Sodium-ion batteries from CATL and BYD to be installed in mass-produced cars by Q4 2023

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In an exclusive report, local media 36kr informed that CATL would install sodium-ion batteries into the first EVs in the fourth quarter of the year, while BYD will start mass production of sodium-ion packs in the second half and install them on BYD Seagull and other Ocean series models. 36kr media is something like ‘Chinese TechCrunch.’

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Both companies will mix lithium-ion and sodium-ion batteries under newly developed BMS in their new mass-produced batteries.

CATL’s sodium-ion battery is set to be incorporated into the initial model of Chery’s iCAR brand of new energy vehicles (NEVs). Chery announced this at their conference last week, but the launch in Q4 is further information. 36kr report also says that sodium ion will be used on Chery’s budget EVs, such as QQ Ice Cream.

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Sodium-ion batteries are alternatives to LFP and NMC batteries to ease the dependence on lithium. Its price continued to rise last two years and, at its peak, exceeded 600,000 yuan/ton (87,200 USD).

CATL & Sodium-ion

In July 2021, CATL revealed its sodium-ion batteries which possess an energy density of 160Wh/kg, a slightly lower value than LFP batteries. However, these batteries offer certain advantages, such as more cost-effective manufacturing, superior performance in low temperatures, and enhanced safety features. Furthermore, CATL shared that their upcoming sodium-ion batteries, with improved energy density surpassing 200 Wh/kg, will commence mass production by 2023. Common LFP batteries have an energy density of about 90 – 160 Wh/kg.

CATL first-generation sodium-ion cells cost about 77 USD per kWh, and the second generation with volume production can drop to 40 USD per kWh.

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In present times, it appears reasonable to utilize sodium-ion batteries in electric vehicles. However, this was not an obvious choice back in 2021 when even CATL believed that sodium-ion batteries would mainly be suitable for energy storage and two-wheeled scooters. Some analysts in China went as far as speculating that the CATL sodium-ion battery initiative was only meant to exert pressure on lithium suppliers to lower the prices.

Nevertheless, the progress in developing sodium-ion batteries surpassed expectations, while lithium prices continued to surge throughout 2022. As a result, it became increasingly evident that utilizing sodium-ion batteries in electric vehicles was inevitable. In November 2022, CATL confirmed this development, announcing that their sodium-ion batteries are anticipated to power electric vehicles.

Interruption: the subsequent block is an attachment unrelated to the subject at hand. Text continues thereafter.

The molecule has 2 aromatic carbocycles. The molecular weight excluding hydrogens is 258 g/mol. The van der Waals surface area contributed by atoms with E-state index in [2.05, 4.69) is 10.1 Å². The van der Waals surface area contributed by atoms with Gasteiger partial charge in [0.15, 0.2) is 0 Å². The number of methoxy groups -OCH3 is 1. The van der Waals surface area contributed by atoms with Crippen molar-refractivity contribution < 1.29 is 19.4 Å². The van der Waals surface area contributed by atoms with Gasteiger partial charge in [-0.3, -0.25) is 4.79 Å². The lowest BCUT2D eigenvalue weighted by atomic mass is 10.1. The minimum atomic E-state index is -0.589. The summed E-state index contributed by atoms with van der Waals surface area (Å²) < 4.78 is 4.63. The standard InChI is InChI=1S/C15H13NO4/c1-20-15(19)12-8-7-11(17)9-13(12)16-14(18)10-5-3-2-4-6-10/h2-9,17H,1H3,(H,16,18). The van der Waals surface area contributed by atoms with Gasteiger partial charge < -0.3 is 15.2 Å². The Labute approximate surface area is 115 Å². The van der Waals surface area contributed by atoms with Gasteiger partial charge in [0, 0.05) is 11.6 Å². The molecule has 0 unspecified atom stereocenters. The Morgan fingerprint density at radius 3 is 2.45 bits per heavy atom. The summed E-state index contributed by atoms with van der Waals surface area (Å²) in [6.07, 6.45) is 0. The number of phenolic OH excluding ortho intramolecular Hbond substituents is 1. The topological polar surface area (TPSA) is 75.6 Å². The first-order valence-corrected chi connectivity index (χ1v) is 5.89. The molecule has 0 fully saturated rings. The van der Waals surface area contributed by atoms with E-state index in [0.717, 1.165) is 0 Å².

BYD & Sodium-ion

There are others besides CATL who are driving the advancement of sodium-ion batteries. Last December, BYD announced their plans to commence mass production in 2023 and introduce a compact electric hatchback powered by a sodium-ion battery pack. CarNewsChina reported that this car is most likely to be the BYD Seagull, which was launched two days ago at Shanghai Auto Show. However, without the sodium-ion battery pack option. 36kr report now reveals that the Seagull variant with sodium-in will come in the second half of the year, and it should have a 305 km CLTC range. The Seagull price starts at about 80,000 yuan (11,600 USD).

Battery hegemony

As per SNE research, CATL is the largest battery manufacturer in the world, commanding a global market share of 37% in 2022. LG and BYD follow with 13.6% each. Virtually all notable electric vehicle manufacturers are clients of CATL, which includes Tesla, Volkswagen, Nissan, Nio, and Tata. Moreover, CATL is also an integral part of the recently constructed Ford battery plant in the United States.

Benefits of sodium-ion batteries:

  • Safer than lithium batteries
  • Better ability to withstand cold temperatures
  • Slower discharge rate
  • Cheaper to produce
  • Better for the environment

But there are still some disadvantages:

  • Slower charge rate
  • Lower attainable voltage
  • Lower energy density

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  1. Perfect knowledge CNC. We will bring it to those who doesn’t know or understand.This was a simple, clear information. Thank you Jiri!

  2. You should really correct the energy density of LFP, those numbers are dead wrong. LFP can reach 180 Wh/kg, not 280-350. That is for NMC and the upper limit only with an Anode Chemistry that includes Silicon.

    • You are right Michael, thanks, it is fixed. I got blowned away by some nonsense forecasts. 90 – 160 Wh/kg seems reasonable for LFP. 280 – 350 might be too much even for NMC.
      Anyway, now the recently announced 500 Wh/kg from CATL sounds even more breaking.


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